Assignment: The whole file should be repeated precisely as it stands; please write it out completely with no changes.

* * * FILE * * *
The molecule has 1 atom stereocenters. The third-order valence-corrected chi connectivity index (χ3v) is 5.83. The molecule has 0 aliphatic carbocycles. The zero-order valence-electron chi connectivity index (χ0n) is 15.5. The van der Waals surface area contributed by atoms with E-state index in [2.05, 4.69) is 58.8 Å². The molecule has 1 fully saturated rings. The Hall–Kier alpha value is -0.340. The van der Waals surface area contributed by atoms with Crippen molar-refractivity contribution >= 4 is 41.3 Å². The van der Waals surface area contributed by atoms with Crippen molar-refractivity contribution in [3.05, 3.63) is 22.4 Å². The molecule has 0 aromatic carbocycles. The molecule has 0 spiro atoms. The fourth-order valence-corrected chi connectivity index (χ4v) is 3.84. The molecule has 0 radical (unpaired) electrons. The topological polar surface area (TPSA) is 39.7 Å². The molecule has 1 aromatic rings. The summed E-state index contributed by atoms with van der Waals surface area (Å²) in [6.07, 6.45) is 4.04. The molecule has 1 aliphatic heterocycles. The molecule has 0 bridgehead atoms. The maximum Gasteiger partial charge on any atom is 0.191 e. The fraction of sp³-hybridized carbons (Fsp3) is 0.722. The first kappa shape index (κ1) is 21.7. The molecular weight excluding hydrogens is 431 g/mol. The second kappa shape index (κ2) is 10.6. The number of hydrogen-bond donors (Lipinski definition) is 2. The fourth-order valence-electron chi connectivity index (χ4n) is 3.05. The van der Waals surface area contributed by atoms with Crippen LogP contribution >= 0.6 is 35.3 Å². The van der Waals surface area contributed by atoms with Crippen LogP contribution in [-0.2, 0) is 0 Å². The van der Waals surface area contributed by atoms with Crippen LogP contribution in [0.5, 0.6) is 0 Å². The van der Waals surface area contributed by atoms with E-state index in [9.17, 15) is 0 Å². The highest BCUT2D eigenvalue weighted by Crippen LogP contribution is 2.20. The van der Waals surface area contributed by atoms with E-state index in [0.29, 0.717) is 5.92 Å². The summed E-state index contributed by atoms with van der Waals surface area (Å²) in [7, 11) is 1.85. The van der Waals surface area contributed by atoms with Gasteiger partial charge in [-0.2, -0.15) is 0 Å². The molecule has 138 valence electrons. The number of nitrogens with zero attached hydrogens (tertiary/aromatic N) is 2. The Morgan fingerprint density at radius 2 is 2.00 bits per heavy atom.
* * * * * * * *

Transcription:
The molecule has 1 atom stereocenters. The third-order valence-corrected chi connectivity index (χ3v) is 5.83. The molecule has 0 aliphatic carbocycles. The zero-order valence-electron chi connectivity index (χ0n) is 15.5. The van der Waals surface area contributed by atoms with E-state index in [2.05, 4.69) is 58.8 Å². The molecule has 1 fully saturated rings. The Hall–Kier alpha value is -0.340. The van der Waals surface area contributed by atoms with Crippen molar-refractivity contribution >= 4 is 41.3 Å². The van der Waals surface area contributed by atoms with Crippen molar-refractivity contribution in [3.05, 3.63) is 22.4 Å². The molecule has 0 aromatic carbocycles. The molecule has 0 spiro atoms. The fourth-order valence-corrected chi connectivity index (χ4v) is 3.84. The molecule has 0 radical (unpaired) electrons. The topological polar surface area (TPSA) is 39.7 Å². The molecule has 1 aromatic rings. The summed E-state index contributed by atoms with van der Waals surface area (Å²) in [6.07, 6.45) is 4.04. The molecule has 1 aliphatic heterocycles. The molecule has 0 bridgehead atoms. The maximum Gasteiger partial charge on any atom is 0.191 e. The fraction of sp³-hybridized carbons (Fsp3) is 0.722. The first kappa shape index (κ1) is 21.7. The molecular weight excluding hydrogens is 431 g/mol. The second kappa shape index (κ2) is 10.6. The number of hydrogen-bond donors (Lipinski definition) is 2. The fourth-order valence-electron chi connectivity index (χ4n) is 3.05. The van der Waals surface area contributed by atoms with Crippen LogP contribution >= 0.6 is 35.3 Å². The van der Waals surface area contributed by atoms with Crippen LogP contribution in [-0.2, 0) is 0 Å². The van der Waals surface area contributed by atoms with Crippen LogP contribution in [0.5, 0.6) is 0 Å². The van der Waals surface area contributed by atoms with E-state index in [9.17, 15) is 0 Å². The highest BCUT2D eigenvalue weighted by Crippen LogP contribution is 2.20. The van der Waals surface area contributed by atoms with E-state index in [0.29, 0.717) is 5.92 Å². The summed E-state index contributed by atoms with van der Waals surface area (Å²) in [7, 11) is 1.85. The van der Waals surface area contributed by atoms with Gasteiger partial charge in [-0.2, -0.15) is 0 Å². The molecule has 138 valence electrons. The number of nitrogens with zero attached hydrogens (tertiary/aromatic N) is 2. The Morgan fingerprint density at radius 2 is 2.00 bits per heavy atom.